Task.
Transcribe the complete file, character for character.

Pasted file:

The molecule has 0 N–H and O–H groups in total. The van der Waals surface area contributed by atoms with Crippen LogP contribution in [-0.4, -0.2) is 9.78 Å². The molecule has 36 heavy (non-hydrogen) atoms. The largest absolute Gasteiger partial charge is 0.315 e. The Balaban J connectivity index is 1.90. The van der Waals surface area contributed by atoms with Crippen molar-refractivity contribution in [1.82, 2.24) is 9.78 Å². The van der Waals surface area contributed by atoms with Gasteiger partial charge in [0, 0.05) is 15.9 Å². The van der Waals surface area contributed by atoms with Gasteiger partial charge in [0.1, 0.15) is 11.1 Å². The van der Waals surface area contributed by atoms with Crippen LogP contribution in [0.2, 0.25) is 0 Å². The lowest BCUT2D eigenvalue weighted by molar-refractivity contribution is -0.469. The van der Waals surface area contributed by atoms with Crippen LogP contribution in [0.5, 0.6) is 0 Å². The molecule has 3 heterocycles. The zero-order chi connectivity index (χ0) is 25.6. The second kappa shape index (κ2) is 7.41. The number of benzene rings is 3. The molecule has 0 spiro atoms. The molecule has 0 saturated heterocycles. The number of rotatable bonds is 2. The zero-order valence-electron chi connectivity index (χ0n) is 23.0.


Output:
The molecule has 0 N–H and O–H groups in total. The van der Waals surface area contributed by atoms with Crippen LogP contribution in [-0.4, -0.2) is 9.78 Å². The molecule has 36 heavy (non-hydrogen) atoms. The largest absolute Gasteiger partial charge is 0.315 e. The Balaban J connectivity index is 1.90. The van der Waals surface area contributed by atoms with Crippen molar-refractivity contribution in [1.82, 2.24) is 9.78 Å². The van der Waals surface area contributed by atoms with Gasteiger partial charge in [0, 0.05) is 15.9 Å². The van der Waals surface area contributed by atoms with Gasteiger partial charge in [0.1, 0.15) is 11.1 Å². The van der Waals surface area contributed by atoms with Crippen LogP contribution in [0.2, 0.25) is 0 Å². The lowest BCUT2D eigenvalue weighted by molar-refractivity contribution is -0.469. The van der Waals surface area contributed by atoms with Crippen LogP contribution in [0.5, 0.6) is 0 Å². The molecule has 3 heterocycles. The zero-order chi connectivity index (χ0) is 25.6. The second kappa shape index (κ2) is 7.41. The number of benzene rings is 3. The molecule has 0 spiro atoms. The molecule has 0 saturated heterocycles. The number of rotatable bonds is 2. The zero-order valence-electron chi connectivity index (χ0n) is 23.0.